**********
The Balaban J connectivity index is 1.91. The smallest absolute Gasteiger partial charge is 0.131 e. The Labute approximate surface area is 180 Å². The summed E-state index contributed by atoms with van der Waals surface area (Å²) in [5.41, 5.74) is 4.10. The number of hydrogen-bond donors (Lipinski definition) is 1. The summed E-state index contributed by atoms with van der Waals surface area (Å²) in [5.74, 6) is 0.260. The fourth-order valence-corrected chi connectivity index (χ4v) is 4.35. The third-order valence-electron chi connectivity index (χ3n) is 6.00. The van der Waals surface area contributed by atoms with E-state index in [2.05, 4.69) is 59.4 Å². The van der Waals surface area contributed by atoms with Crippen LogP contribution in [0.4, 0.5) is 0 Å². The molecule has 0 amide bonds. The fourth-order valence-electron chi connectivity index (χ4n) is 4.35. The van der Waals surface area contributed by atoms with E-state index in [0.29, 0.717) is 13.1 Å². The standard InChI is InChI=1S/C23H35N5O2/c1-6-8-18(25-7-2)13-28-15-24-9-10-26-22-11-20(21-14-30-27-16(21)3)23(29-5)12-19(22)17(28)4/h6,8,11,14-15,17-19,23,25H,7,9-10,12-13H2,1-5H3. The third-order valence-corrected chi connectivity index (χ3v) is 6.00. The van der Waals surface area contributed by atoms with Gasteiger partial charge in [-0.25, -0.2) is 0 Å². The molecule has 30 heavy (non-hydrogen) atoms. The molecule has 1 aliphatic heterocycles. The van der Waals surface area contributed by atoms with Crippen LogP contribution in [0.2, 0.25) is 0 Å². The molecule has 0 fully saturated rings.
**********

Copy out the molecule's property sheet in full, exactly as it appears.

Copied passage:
The Balaban J connectivity index is 1.91. The smallest absolute Gasteiger partial charge is 0.131 e. The Labute approximate surface area is 180 Å². The summed E-state index contributed by atoms with van der Waals surface area (Å²) in [5.41, 5.74) is 4.10. The number of hydrogen-bond donors (Lipinski definition) is 1. The summed E-state index contributed by atoms with van der Waals surface area (Å²) in [5.74, 6) is 0.260. The fourth-order valence-corrected chi connectivity index (χ4v) is 4.35. The third-order valence-electron chi connectivity index (χ3n) is 6.00. The van der Waals surface area contributed by atoms with E-state index in [2.05, 4.69) is 59.4 Å². The van der Waals surface area contributed by atoms with Crippen LogP contribution in [0.4, 0.5) is 0 Å². The molecule has 0 amide bonds. The fourth-order valence-electron chi connectivity index (χ4n) is 4.35. The van der Waals surface area contributed by atoms with E-state index in [0.29, 0.717) is 13.1 Å². The standard InChI is InChI=1S/C23H35N5O2/c1-6-8-18(25-7-2)13-28-15-24-9-10-26-22-11-20(21-14-30-27-16(21)3)23(29-5)12-19(22)17(28)4/h6,8,11,14-15,17-19,23,25H,7,9-10,12-13H2,1-5H3. The third-order valence-corrected chi connectivity index (χ3v) is 6.00. The van der Waals surface area contributed by atoms with Gasteiger partial charge in [-0.25, -0.2) is 0 Å². The molecule has 30 heavy (non-hydrogen) atoms. The molecule has 1 aliphatic heterocycles. The van der Waals surface area contributed by atoms with Crippen LogP contribution in [0.2, 0.25) is 0 Å². The molecule has 0 fully saturated rings.